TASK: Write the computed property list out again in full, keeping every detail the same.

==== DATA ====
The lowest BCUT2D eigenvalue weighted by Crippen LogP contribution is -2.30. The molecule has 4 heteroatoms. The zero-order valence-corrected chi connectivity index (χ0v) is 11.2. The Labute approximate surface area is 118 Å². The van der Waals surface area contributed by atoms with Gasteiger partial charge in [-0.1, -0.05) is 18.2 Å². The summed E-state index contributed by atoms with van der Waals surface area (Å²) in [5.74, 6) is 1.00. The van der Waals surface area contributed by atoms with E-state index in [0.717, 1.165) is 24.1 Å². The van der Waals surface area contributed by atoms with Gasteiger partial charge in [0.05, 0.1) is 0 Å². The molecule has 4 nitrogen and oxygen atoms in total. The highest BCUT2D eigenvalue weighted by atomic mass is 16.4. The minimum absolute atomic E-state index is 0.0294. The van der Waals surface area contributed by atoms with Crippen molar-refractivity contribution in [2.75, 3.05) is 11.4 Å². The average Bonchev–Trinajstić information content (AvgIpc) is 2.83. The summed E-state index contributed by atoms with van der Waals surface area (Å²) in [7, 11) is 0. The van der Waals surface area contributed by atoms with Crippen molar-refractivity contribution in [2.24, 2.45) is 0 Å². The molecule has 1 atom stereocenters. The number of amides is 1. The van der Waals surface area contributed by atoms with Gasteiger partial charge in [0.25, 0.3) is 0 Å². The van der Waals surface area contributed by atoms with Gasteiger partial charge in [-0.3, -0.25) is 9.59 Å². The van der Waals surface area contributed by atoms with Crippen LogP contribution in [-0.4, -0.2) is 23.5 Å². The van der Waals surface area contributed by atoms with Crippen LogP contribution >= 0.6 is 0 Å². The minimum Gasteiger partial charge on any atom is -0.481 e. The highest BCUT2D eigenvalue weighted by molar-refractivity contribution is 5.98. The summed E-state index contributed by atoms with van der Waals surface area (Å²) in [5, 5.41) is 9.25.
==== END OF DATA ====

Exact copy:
The lowest BCUT2D eigenvalue weighted by Crippen LogP contribution is -2.30. The molecule has 4 heteroatoms. The zero-order valence-corrected chi connectivity index (χ0v) is 11.2. The Labute approximate surface area is 118 Å². The van der Waals surface area contributed by atoms with Gasteiger partial charge in [-0.1, -0.05) is 18.2 Å². The summed E-state index contributed by atoms with van der Waals surface area (Å²) in [5.74, 6) is 1.00. The van der Waals surface area contributed by atoms with E-state index in [0.717, 1.165) is 24.1 Å². The van der Waals surface area contributed by atoms with Gasteiger partial charge in [0.05, 0.1) is 0 Å². The molecule has 4 nitrogen and oxygen atoms in total. The highest BCUT2D eigenvalue weighted by atomic mass is 16.4. The minimum absolute atomic E-state index is 0.0294. The van der Waals surface area contributed by atoms with Crippen molar-refractivity contribution in [2.75, 3.05) is 11.4 Å². The average Bonchev–Trinajstić information content (AvgIpc) is 2.83. The summed E-state index contributed by atoms with van der Waals surface area (Å²) in [7, 11) is 0. The van der Waals surface area contributed by atoms with Crippen molar-refractivity contribution in [2.24, 2.45) is 0 Å². The molecule has 1 atom stereocenters. The number of amides is 1. The van der Waals surface area contributed by atoms with Gasteiger partial charge in [0.25, 0.3) is 0 Å². The van der Waals surface area contributed by atoms with Gasteiger partial charge in [-0.3, -0.25) is 9.59 Å². The van der Waals surface area contributed by atoms with Crippen LogP contribution in [-0.4, -0.2) is 23.5 Å². The van der Waals surface area contributed by atoms with Crippen LogP contribution >= 0.6 is 0 Å². The minimum Gasteiger partial charge on any atom is -0.481 e. The highest BCUT2D eigenvalue weighted by molar-refractivity contribution is 5.98. The summed E-state index contributed by atoms with van der Waals surface area (Å²) in [5, 5.41) is 9.25.